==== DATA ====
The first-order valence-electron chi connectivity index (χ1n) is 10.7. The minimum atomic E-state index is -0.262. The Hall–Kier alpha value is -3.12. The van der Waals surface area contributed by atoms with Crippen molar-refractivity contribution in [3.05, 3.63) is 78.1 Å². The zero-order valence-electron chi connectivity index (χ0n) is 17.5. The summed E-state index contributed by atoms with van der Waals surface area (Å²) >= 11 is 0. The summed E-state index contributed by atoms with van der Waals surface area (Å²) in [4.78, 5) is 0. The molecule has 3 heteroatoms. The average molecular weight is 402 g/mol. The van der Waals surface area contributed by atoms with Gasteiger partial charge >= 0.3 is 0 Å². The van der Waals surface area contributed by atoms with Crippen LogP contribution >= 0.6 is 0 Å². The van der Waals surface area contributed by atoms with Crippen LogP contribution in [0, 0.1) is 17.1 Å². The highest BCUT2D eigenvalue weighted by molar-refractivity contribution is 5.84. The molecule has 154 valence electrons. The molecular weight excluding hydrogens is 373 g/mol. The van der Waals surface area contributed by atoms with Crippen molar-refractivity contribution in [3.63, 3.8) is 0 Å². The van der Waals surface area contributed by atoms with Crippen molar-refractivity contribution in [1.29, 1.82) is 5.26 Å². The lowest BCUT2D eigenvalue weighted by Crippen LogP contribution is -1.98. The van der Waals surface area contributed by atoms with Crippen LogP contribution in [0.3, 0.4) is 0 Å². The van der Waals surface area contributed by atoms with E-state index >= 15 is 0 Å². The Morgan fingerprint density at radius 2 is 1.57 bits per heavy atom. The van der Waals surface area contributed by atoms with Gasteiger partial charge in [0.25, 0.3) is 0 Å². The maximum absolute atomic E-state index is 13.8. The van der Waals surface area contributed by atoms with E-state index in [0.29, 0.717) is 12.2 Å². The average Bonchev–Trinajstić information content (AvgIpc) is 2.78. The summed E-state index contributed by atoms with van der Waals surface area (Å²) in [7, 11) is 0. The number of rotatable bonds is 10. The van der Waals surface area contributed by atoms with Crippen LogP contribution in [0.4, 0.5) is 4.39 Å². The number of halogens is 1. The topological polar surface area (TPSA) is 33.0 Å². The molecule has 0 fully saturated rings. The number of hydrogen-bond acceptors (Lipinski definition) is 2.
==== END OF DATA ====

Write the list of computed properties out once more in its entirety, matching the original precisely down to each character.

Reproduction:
The first-order valence-electron chi connectivity index (χ1n) is 10.7. The minimum atomic E-state index is -0.262. The Hall–Kier alpha value is -3.12. The van der Waals surface area contributed by atoms with Crippen molar-refractivity contribution in [3.05, 3.63) is 78.1 Å². The zero-order valence-electron chi connectivity index (χ0n) is 17.5. The summed E-state index contributed by atoms with van der Waals surface area (Å²) >= 11 is 0. The summed E-state index contributed by atoms with van der Waals surface area (Å²) in [4.78, 5) is 0. The molecule has 3 heteroatoms. The average molecular weight is 402 g/mol. The van der Waals surface area contributed by atoms with Gasteiger partial charge >= 0.3 is 0 Å². The van der Waals surface area contributed by atoms with Crippen LogP contribution >= 0.6 is 0 Å². The van der Waals surface area contributed by atoms with Crippen LogP contribution in [0, 0.1) is 17.1 Å². The highest BCUT2D eigenvalue weighted by molar-refractivity contribution is 5.84. The molecule has 154 valence electrons. The molecular weight excluding hydrogens is 373 g/mol. The van der Waals surface area contributed by atoms with Crippen molar-refractivity contribution in [3.63, 3.8) is 0 Å². The van der Waals surface area contributed by atoms with Crippen molar-refractivity contribution in [1.29, 1.82) is 5.26 Å². The lowest BCUT2D eigenvalue weighted by Crippen LogP contribution is -1.98. The van der Waals surface area contributed by atoms with Crippen LogP contribution in [0.3, 0.4) is 0 Å². The van der Waals surface area contributed by atoms with E-state index >= 15 is 0 Å². The Morgan fingerprint density at radius 2 is 1.57 bits per heavy atom. The van der Waals surface area contributed by atoms with Gasteiger partial charge in [0.25, 0.3) is 0 Å². The maximum absolute atomic E-state index is 13.8. The van der Waals surface area contributed by atoms with E-state index in [0.29, 0.717) is 12.2 Å². The average Bonchev–Trinajstić information content (AvgIpc) is 2.78. The summed E-state index contributed by atoms with van der Waals surface area (Å²) in [7, 11) is 0. The number of rotatable bonds is 10. The van der Waals surface area contributed by atoms with Crippen LogP contribution in [0.4, 0.5) is 4.39 Å². The number of halogens is 1. The topological polar surface area (TPSA) is 33.0 Å². The molecule has 0 fully saturated rings. The number of hydrogen-bond acceptors (Lipinski definition) is 2.